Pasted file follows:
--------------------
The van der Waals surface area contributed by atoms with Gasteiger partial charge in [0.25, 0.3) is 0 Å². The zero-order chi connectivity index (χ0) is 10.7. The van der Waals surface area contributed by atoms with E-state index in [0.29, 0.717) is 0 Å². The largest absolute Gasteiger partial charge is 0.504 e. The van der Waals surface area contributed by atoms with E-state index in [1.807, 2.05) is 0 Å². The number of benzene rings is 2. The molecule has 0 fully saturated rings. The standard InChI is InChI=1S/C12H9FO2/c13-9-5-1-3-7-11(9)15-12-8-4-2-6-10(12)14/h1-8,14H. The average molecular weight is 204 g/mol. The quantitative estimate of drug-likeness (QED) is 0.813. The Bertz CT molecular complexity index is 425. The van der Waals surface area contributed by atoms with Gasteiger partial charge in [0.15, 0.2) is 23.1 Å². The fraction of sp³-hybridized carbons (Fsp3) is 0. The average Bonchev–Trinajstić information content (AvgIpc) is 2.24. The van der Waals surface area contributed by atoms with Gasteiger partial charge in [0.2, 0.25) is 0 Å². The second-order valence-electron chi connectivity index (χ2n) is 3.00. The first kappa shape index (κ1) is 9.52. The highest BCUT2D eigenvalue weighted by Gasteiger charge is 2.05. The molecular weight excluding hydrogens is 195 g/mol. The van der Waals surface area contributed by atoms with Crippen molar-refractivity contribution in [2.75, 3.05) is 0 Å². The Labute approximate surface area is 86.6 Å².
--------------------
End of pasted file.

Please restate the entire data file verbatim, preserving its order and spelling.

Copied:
The van der Waals surface area contributed by atoms with Gasteiger partial charge in [0.25, 0.3) is 0 Å². The zero-order chi connectivity index (χ0) is 10.7. The van der Waals surface area contributed by atoms with E-state index in [0.29, 0.717) is 0 Å². The largest absolute Gasteiger partial charge is 0.504 e. The van der Waals surface area contributed by atoms with E-state index in [1.807, 2.05) is 0 Å². The number of benzene rings is 2. The molecule has 0 fully saturated rings. The standard InChI is InChI=1S/C12H9FO2/c13-9-5-1-3-7-11(9)15-12-8-4-2-6-10(12)14/h1-8,14H. The average molecular weight is 204 g/mol. The quantitative estimate of drug-likeness (QED) is 0.813. The Bertz CT molecular complexity index is 425. The van der Waals surface area contributed by atoms with Gasteiger partial charge in [0.15, 0.2) is 23.1 Å². The fraction of sp³-hybridized carbons (Fsp3) is 0. The average Bonchev–Trinajstić information content (AvgIpc) is 2.24. The van der Waals surface area contributed by atoms with Gasteiger partial charge in [0.2, 0.25) is 0 Å². The second-order valence-electron chi connectivity index (χ2n) is 3.00. The first kappa shape index (κ1) is 9.52. The highest BCUT2D eigenvalue weighted by Gasteiger charge is 2.05. The molecular weight excluding hydrogens is 195 g/mol. The van der Waals surface area contributed by atoms with Crippen molar-refractivity contribution in [2.75, 3.05) is 0 Å². The Labute approximate surface area is 86.6 Å².